Pulse protection for rapid leaf growth

Agronomy Issues
Field of combining peas spring 2024

Late sown pulse crops that were slow to establish are now racing through growth stages to recover. But increasing high disease pressure could restrict green leaf area development and yield potential, warns Syngenta Technical Manager, Simon Jackson.

“Rust is currently the major risk building in spring beans,” he advises. “Growers should now target an effective Elatus Era treatment at first pod set, to stop disease getting established (below).”

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Experience of spring beans in similar conditions last season highlighted the benefit of a two-spray strategy, with a follow up in mid-July to ensure sustained rust control and protect green leaf to complete pod fill. 

“Although late sown beans are growing rapidly - where growers might consider a one spray strategy may suffice - extending the growing season with robust disease control will help them to achieve their yield potential,” he suggests. 

Bean crop prices have remained consistently buoyant, compared to other combinable crops, that warrants investment to maximise yields. 

Simon advocates an initial application of Elatus Era to target rust, along with chocolate spot if cool, wet conditions persist. That would be followed up with an Amistar application at the mid-July timing to focus on maintaining healthy green leaf through pod fill.

Clean bean crop in flower

“With the fast-growing crop, as well as widespread weevil damage to early leaves, growers and agronomists should also consider including Vixeran biofertiliser with the initial fungicide application,” he says.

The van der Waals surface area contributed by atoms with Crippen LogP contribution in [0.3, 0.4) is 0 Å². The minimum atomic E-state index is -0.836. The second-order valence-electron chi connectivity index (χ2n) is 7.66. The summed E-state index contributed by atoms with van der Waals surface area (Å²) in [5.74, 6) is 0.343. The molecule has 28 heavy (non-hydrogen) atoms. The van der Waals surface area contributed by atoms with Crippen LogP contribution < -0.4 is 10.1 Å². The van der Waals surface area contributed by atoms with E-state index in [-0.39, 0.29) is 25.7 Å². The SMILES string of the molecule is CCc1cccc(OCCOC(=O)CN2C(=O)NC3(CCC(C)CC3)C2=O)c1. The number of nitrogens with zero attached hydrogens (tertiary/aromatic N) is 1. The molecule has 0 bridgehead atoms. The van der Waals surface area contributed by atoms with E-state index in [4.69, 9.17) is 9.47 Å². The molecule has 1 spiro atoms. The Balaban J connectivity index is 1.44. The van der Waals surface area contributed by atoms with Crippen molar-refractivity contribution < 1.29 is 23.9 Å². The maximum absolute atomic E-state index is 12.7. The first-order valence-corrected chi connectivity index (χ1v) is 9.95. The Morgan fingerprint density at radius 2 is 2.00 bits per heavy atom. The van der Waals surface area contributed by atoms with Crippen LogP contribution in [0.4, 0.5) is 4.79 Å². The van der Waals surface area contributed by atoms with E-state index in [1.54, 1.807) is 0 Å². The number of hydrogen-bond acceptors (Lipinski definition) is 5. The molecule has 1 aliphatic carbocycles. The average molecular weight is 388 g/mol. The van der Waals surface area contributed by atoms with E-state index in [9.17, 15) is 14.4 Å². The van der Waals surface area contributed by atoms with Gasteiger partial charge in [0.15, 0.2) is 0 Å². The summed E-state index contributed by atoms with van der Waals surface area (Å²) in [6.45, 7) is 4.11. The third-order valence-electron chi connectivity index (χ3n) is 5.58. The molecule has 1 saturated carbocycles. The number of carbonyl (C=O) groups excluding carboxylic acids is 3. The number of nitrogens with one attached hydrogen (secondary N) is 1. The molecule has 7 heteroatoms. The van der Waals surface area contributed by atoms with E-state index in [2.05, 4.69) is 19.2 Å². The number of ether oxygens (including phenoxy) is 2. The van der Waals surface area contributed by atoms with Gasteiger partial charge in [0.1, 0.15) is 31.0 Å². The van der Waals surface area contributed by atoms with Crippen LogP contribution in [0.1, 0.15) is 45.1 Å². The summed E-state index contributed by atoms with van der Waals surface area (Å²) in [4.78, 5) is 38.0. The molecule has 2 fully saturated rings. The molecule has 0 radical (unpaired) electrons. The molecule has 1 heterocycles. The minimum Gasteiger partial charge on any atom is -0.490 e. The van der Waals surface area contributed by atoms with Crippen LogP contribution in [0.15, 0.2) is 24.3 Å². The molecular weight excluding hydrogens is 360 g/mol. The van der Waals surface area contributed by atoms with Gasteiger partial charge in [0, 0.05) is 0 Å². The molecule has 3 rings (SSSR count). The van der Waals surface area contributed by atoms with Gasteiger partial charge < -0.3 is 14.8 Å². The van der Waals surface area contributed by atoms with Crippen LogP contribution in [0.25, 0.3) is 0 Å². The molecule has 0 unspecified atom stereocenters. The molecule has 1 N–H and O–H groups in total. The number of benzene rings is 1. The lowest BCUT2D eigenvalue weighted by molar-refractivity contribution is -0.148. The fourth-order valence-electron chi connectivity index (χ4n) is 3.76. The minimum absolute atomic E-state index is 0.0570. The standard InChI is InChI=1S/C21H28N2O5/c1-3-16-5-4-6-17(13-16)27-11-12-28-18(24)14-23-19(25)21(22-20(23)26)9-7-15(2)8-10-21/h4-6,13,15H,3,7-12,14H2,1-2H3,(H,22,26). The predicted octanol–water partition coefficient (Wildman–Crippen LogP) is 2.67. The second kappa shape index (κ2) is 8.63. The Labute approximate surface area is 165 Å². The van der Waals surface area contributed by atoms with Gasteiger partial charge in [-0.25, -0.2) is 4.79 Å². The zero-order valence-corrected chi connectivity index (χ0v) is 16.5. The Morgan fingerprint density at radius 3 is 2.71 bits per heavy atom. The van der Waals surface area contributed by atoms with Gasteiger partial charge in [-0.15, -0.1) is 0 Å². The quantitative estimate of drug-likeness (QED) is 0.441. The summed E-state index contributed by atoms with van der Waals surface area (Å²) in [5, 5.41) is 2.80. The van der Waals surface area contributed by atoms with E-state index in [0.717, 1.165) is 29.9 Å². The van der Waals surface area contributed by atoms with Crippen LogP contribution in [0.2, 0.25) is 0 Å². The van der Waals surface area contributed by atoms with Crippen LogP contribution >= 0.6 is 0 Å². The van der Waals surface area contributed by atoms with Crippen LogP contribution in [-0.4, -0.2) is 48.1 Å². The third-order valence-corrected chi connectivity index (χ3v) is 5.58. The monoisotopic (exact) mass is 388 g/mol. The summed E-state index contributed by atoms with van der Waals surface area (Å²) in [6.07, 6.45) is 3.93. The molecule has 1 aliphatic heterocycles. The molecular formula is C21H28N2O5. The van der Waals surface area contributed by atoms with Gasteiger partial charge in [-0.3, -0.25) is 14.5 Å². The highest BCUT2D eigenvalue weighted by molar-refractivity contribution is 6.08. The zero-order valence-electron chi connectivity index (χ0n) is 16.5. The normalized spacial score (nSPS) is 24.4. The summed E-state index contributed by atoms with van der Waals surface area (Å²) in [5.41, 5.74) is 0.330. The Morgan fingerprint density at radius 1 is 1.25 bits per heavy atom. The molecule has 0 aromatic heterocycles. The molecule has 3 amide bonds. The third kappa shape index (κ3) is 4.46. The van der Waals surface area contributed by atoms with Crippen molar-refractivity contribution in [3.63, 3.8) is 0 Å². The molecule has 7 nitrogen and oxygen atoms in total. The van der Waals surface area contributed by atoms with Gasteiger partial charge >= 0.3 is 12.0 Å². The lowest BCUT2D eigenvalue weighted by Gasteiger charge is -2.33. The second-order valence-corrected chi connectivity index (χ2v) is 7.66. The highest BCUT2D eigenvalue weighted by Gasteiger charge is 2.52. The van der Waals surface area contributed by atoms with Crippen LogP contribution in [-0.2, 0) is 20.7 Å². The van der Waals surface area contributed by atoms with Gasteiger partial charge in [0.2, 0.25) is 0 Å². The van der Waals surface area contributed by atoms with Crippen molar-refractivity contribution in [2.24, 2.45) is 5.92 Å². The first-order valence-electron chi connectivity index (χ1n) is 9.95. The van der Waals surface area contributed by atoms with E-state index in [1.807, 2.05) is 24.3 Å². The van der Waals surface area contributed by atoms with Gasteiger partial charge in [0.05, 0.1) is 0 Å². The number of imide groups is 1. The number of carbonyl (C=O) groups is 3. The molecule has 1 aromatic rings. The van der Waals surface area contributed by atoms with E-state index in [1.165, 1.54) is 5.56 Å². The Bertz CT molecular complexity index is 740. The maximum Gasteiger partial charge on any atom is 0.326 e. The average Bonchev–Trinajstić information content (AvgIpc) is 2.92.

“As an additional readily available N supply, that will support the crops’ development and maintain the green leaf biomass,” he points out. “Vixeran has proven especially useful in promoting bean crop growth.”

Pea performance

Simon also highlights excellent results from Elatus Era treatment on combining peas. 

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This season’s wet spring weather has been especially favourable for Ascochyta leaf spotting, with associated risks of pod infection and pea staining.

Syngenta field trials in combining peas last year reinforced the importance of the early flowering (T1) timing for disease control. 

The research in Yorkshire showed Elatus Era was by far the most effective T1 treatment for powdery mildew, giving 84% reduction in infection, compared to untreated, while at the same timing Signum gave just 36% reduction.     

Pea trials disease control

“Elatus Era can be applied from growth stage 51 in pulses, right through to 20% of pods having reached full size (GS 72). That makes it highly flexible for protection of fast-growing pea crops,” says Simon. Growers can make a single application of Elatus Era at a rate of up to 0.66 l/ha in field peas and beans. 

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New Syngenta biofertiliser trials have also shown effective results from Nuello iN endophyte seed treatment in peas, showing improvements in rooting and crop growth. Weevil activity (above) has been serious in some crops this season that will affect root development and yields (below), which makes root recovery a priority, he highlights.

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“Supporting development of this season’s rapid crop growth with endophyte nutrient capture, will give peas the opportunity to reach their full potential,” he adds.